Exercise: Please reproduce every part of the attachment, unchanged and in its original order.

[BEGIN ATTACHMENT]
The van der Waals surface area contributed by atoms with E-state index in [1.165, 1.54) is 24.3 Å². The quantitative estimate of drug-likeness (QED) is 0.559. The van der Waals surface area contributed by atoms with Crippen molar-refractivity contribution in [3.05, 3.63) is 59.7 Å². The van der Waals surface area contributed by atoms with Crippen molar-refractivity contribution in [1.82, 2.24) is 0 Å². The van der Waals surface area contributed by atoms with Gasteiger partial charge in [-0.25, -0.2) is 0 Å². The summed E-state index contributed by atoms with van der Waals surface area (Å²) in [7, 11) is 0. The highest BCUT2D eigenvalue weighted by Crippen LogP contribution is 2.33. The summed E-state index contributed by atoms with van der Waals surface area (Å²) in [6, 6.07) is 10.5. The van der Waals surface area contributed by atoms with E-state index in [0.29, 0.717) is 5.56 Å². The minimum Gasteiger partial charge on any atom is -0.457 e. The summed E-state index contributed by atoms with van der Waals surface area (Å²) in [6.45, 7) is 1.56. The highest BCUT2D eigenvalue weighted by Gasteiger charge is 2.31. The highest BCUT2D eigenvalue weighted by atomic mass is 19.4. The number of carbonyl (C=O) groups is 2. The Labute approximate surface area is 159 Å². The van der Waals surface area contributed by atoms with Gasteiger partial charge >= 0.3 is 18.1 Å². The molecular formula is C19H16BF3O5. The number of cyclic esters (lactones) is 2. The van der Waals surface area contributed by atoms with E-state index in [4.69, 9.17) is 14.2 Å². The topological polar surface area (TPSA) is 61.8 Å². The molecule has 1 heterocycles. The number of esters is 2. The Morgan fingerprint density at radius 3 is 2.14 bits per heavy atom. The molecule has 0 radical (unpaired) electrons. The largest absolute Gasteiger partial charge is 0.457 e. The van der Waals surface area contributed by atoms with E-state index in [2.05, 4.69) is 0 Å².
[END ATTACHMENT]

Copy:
The van der Waals surface area contributed by atoms with E-state index in [1.165, 1.54) is 24.3 Å². The quantitative estimate of drug-likeness (QED) is 0.559. The van der Waals surface area contributed by atoms with Crippen molar-refractivity contribution in [3.05, 3.63) is 59.7 Å². The van der Waals surface area contributed by atoms with Crippen molar-refractivity contribution in [1.82, 2.24) is 0 Å². The van der Waals surface area contributed by atoms with Gasteiger partial charge in [-0.25, -0.2) is 0 Å². The summed E-state index contributed by atoms with van der Waals surface area (Å²) in [7, 11) is 0. The highest BCUT2D eigenvalue weighted by Crippen LogP contribution is 2.33. The summed E-state index contributed by atoms with van der Waals surface area (Å²) in [6, 6.07) is 10.5. The van der Waals surface area contributed by atoms with E-state index in [0.29, 0.717) is 5.56 Å². The minimum Gasteiger partial charge on any atom is -0.457 e. The summed E-state index contributed by atoms with van der Waals surface area (Å²) in [6.45, 7) is 1.56. The highest BCUT2D eigenvalue weighted by Gasteiger charge is 2.31. The highest BCUT2D eigenvalue weighted by atomic mass is 19.4. The number of carbonyl (C=O) groups is 2. The Labute approximate surface area is 159 Å². The van der Waals surface area contributed by atoms with Gasteiger partial charge >= 0.3 is 18.1 Å². The molecular formula is C19H16BF3O5. The number of cyclic esters (lactones) is 2. The van der Waals surface area contributed by atoms with E-state index in [4.69, 9.17) is 14.2 Å². The topological polar surface area (TPSA) is 61.8 Å². The molecule has 1 heterocycles. The number of esters is 2. The Morgan fingerprint density at radius 3 is 2.14 bits per heavy atom. The molecule has 0 radical (unpaired) electrons. The largest absolute Gasteiger partial charge is 0.457 e. The van der Waals surface area contributed by atoms with E-state index in [2.05, 4.69) is 0 Å².